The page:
Climatically driven emissions of hydrocarbons from marine sediments during deglaciation

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doi: 10.1073/pnas.0601304103
Author(s): Hill, T. M.; Kennett, J. P.; Valentine, D. L.; Yang, Z.; Reddy, C. M.; Nelson, R. K.; Behl, R. J.; Robert, C.; Beaufort, L.
Author Affiliation(s): Primary:
University of California, Santa Barbara, Department of Earth Science, Santa Barbara, CA, United States
Woods Hole Oceanographic Institute, United States
California State University, Long Beach, United States
Centre National de la Recherche Scientifique, France
Volume Title: Proceedings of the National Academy of Sciences of the United States of America
Source: Proceedings of the National Academy of Sciences of the United States of America, 103(37), p.13570-13574. Publisher: National Academy of Sciences, Washington, DC, United States. ISSN: 0027-8424 CODEN: PNASA6
Note: In English. Supplemental information/data is available in the online version of this article. 30 refs.; illus., incl. charts, sketch map
Summary: Marine hydrocarbon seepage emits oil and gas, including methane (≈30 Tg of CH4 per year), to the ocean and atmosphere. Sediments from the California margin contain preserved tar, primarily formed through hydrocarbon weathering at the sea surface. We present a record of variation in the abundance of tar in sediments for the past 32,000 years, providing evidence for increases in hydrocarbon emissions before and during Termination IA [16,000 years ago (16 ka) to 14 ka] and again over Termination IB (11-10 ka). Our study provides direct evidence for increased hydrocarbon seepage associated with deglacial warming through tar abundance in marine sediments, independent of previous geochemical proxies. Climate-sensitive gas hydrates may modulate thermogenic hydrocarbon seepage during deglaciation.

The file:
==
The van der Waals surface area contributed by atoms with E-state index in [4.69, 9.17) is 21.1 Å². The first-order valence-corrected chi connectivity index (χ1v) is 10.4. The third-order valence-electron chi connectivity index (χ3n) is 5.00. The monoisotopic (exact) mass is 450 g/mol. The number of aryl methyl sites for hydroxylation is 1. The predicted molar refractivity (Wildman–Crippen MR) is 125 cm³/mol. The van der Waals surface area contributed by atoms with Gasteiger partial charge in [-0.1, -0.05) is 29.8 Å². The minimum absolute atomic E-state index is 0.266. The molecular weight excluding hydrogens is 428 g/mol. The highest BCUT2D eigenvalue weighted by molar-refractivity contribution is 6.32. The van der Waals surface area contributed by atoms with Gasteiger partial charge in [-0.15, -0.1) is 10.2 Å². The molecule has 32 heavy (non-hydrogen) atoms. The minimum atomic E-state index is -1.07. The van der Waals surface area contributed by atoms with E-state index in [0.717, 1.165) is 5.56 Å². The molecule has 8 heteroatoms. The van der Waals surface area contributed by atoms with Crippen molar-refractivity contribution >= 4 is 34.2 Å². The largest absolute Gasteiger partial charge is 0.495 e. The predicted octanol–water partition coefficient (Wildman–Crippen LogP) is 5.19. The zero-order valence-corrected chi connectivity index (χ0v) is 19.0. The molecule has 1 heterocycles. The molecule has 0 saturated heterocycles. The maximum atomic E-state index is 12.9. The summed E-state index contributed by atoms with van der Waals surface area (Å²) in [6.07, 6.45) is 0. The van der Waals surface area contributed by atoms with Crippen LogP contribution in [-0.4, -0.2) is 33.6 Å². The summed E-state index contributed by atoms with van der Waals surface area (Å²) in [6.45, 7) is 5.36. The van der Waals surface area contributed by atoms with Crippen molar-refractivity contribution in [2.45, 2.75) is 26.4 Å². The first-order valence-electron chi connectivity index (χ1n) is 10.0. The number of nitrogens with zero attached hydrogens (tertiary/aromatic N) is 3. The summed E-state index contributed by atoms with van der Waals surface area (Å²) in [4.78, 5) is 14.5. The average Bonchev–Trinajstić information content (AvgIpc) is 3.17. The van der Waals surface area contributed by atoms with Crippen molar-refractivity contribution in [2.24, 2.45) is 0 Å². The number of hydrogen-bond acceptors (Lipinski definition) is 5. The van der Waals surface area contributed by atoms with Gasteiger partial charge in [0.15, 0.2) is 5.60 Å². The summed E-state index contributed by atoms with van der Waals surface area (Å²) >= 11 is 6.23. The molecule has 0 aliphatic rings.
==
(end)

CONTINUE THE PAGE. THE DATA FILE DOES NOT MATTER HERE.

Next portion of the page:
Year of Publication: 2006
Research Program: ODP Ocean Drilling Program
Key Words: 24 Surficial Geology, Quaternary Geology; Aliphatic hydrocarbons; Alkanes; Aromatic hydrocarbons; C-13/C-12; Carbon; Cenozoic; Climate change; Continental margin; Deglaciation; East Pacific; Gas hydrates; Gas seeps; Holocene; Hopanes; Hopanoids; Hydrates; Hydrocarbons; Isotope ratios; Isotopes; Leg 146; Leg 167; MIS 3; Marine sediments; Methane; Monterey Formation; North Pacific; Northeast Pacific; O-18/O-16; ODP Site 1016; ODP Site 893; Ocean Drilling Program; Organic compounds; Oxygen; Pacific Ocean; Petroleum; Petroleum exploration; Pleistocene; Quaternary; Santa Barbara Basin; Sea-level changes; Sediment traps; Sediments; Seepage; Stability; Stable isotopes; Tar; Triterpanes; Upper Pleistocene
Coordinates: N340500 N343000 W1194000 W1203000
Record ID: 2010021253
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